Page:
The test rig consists of two steel monopoles grouted into sockets drilled into the seabed, with a platform suspended from the piles to provide a working area. The turbine, which is six metres in diameter, is fixed to the piles using two steel collars, which allow the unit to be lowered into the sea using two 15 tonne hydraulic winches. The test rig allows for the turbine to be raised out of the water easily, reducing the cost and time for testing, maintaining and updating the device.
The turbine is composed of 16 ducted fins and an open center to allow marine life to pass through. No lubricating fluids are necessary as there is only one moving part and no seals, as electricity is generated with a permanent magnet instead of a gearbox. The design is scalable to create larger turbines in the future.
The following vessels were required during construction and operation:
|Jack Up Barge||Pile installation|
|Tugs||Towing Jack up barge into position||Number not specified|
|Support vessel||To deliver crew and supplies||Number not specified|
|Service vessel||Delivery and installation of the device|
The device was installed at European Marine Energy Centre (EMEC) tidal device test area in Fall of Warness, Orkney.
European Marine Energy Centre (EMEC) off the Fall of Warness (Orkney), Scotland. There are strong tides of up to 8.5 knots and an extreme weather climate to test the device.
The European Marine Energy Centre (EMEC) was established in 2003 by Highlands and Islands Enterprise (HIE) and funding partners, and gained their United Kingdom Accreditation Service (UKAS) in 2005. Accreditation by UKAS demonstrates the competence, impartiality and performance capability of these evaluators. UKAS is a non-profit-distributing private company, limited by guarantee. UKAS is independent of Government but is appointed as the national accreditation body by the Accreditation Regulations 2009 (SI No 3155/2009) and operates under a Memorandum of Understanding with the Government through the Secretary of State for Business, Innovation and Skills.
In 2012 Open Hydro submitted a Marine Licence application for their research platform as a revision of existing permissions to meet navigational requirements that were previously covered under CPA permission. This licence was granted in October 2012 (Licence Number: 04460/12/0). There were a number of supplementary conditions stated by the licence, these were:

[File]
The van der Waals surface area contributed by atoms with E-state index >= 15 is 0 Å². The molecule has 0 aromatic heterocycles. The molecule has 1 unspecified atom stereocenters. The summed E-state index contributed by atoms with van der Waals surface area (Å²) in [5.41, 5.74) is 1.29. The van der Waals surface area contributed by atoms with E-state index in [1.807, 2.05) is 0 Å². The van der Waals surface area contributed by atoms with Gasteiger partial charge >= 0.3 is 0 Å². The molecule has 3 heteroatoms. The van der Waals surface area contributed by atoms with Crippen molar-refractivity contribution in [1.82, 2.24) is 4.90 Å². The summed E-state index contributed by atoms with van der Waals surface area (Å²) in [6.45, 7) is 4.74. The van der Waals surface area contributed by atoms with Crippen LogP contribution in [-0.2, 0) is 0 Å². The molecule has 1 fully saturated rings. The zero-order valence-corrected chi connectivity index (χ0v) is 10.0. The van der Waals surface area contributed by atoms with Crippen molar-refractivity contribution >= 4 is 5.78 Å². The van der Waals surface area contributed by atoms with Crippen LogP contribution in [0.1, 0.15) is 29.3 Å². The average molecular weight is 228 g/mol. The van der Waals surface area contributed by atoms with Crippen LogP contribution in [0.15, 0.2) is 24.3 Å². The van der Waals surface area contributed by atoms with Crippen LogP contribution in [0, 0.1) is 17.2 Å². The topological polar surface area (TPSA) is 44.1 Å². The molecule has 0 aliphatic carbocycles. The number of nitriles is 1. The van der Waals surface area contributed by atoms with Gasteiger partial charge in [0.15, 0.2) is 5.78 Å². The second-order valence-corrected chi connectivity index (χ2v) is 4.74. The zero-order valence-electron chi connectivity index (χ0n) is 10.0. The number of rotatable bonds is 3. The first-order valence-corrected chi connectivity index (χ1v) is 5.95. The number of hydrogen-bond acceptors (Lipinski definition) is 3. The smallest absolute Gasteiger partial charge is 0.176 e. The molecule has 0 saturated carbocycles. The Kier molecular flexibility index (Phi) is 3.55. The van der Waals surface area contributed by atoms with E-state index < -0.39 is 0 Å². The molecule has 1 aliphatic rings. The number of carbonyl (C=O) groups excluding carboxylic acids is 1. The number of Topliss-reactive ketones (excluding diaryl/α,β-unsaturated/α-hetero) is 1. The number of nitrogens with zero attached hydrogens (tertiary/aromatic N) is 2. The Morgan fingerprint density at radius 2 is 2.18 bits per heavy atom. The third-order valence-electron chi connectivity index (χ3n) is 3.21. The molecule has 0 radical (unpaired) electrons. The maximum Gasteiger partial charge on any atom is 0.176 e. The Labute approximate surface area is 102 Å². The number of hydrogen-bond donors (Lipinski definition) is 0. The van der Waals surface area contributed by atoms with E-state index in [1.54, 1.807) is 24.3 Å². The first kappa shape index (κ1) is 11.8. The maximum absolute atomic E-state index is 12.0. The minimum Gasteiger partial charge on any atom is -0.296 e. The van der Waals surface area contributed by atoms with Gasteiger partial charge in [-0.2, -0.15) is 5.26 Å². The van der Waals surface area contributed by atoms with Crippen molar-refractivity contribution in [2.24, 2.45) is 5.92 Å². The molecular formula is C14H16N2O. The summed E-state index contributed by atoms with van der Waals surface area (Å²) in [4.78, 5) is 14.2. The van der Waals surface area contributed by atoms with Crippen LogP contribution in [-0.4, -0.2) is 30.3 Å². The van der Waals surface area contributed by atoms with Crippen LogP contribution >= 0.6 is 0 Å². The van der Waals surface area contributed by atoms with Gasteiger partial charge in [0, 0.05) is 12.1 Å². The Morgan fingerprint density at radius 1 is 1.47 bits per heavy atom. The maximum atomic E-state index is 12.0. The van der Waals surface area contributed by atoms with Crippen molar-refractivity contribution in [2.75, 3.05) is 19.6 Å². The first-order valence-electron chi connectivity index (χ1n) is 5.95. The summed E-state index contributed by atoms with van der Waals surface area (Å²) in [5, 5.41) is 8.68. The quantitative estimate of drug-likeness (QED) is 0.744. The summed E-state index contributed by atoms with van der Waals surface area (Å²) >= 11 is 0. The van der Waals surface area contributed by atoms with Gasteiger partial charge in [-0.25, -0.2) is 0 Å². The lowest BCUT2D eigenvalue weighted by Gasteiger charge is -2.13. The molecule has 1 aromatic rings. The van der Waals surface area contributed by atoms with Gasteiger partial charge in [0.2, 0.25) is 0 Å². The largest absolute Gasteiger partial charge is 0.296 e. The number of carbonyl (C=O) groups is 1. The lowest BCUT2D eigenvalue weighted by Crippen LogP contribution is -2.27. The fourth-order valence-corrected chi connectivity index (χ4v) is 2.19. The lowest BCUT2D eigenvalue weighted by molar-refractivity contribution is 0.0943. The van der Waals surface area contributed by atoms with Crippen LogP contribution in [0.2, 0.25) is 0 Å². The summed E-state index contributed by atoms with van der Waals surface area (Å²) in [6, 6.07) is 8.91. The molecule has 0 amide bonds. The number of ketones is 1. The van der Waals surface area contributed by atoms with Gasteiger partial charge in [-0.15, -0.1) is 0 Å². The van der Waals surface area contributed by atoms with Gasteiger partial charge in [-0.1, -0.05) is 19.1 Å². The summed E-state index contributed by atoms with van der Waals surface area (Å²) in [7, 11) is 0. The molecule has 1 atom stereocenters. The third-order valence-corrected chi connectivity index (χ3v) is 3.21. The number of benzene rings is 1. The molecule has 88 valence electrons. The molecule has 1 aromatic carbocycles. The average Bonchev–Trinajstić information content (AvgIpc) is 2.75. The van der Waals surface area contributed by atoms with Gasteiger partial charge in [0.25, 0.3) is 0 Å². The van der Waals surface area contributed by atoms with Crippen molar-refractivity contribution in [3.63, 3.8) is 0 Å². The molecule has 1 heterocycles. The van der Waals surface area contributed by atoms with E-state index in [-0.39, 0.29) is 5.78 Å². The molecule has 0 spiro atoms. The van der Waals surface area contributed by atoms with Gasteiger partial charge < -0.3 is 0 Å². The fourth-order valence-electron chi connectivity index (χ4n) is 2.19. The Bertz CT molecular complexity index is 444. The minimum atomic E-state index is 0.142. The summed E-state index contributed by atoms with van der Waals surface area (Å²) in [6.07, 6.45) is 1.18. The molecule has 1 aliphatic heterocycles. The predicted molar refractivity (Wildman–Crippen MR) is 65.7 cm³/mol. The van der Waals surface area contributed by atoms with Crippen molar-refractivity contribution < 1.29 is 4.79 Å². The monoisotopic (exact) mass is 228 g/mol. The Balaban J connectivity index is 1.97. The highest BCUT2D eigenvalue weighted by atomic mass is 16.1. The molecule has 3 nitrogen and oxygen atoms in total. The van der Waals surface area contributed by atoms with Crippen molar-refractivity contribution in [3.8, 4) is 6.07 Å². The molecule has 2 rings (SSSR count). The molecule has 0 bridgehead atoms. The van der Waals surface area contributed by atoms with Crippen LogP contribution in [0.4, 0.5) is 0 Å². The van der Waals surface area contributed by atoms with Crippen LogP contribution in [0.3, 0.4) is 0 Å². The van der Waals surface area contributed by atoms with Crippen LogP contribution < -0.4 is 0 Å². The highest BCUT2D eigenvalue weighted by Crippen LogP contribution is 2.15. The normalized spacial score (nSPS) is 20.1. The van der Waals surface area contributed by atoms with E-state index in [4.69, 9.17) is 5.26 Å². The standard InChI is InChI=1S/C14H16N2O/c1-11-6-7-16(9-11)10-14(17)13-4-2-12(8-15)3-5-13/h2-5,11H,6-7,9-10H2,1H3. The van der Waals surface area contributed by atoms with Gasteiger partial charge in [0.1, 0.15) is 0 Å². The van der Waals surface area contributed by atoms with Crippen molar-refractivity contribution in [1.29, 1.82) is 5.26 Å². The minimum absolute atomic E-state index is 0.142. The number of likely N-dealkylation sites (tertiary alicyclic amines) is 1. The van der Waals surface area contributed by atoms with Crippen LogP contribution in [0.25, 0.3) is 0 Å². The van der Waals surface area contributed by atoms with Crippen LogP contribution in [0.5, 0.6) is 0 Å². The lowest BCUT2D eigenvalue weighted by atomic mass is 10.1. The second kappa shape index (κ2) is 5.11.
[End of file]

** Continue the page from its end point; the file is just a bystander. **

- The device shall be marked as a Special Mark with the topside structure painted yellow and fitted with an all round navigation light flashing yellow every five seconds (FI Y 5s) with a nominal range of 5 miles.
- The Statutory Sanction of the Commissioners of Northern Lighthouses must be sought to deploy and subsequently remove the proposed buoy stations.Prior to deployment, the Licensee must complete the 'Application for Statutory Sanction to Alter/Exhibit' form and submit the form to the Northern Lighthouse Board either by fax (0131-220-0235) or e-mail (email@example.com) for the necessary sanction to be granted.
- Although the marking requirements are a matter for the Northern Lighthouse Board, the recommendations at Section 8 of the Navigational Risk Assessment (ARC-160-001-R1) are agreed and are a condition of this Licence.
- The Licensee shall ensure that all temporary deposits are removed upon completion of the works to the satisfaction of the licensing authority for disposal at an approved location above the tidal level of Mean High Water Springs.
- Should the Licensing Authority consider it necessary or expedient to remove all deposits made under authority of this licence, for the purpose of protecting the marine environment, the living resources it supports and human health, or of preventing interference with legitimate uses of the sea, the Licensee shall undertaketo remove those deposits in accordance with the requirements of the Licensing Authority.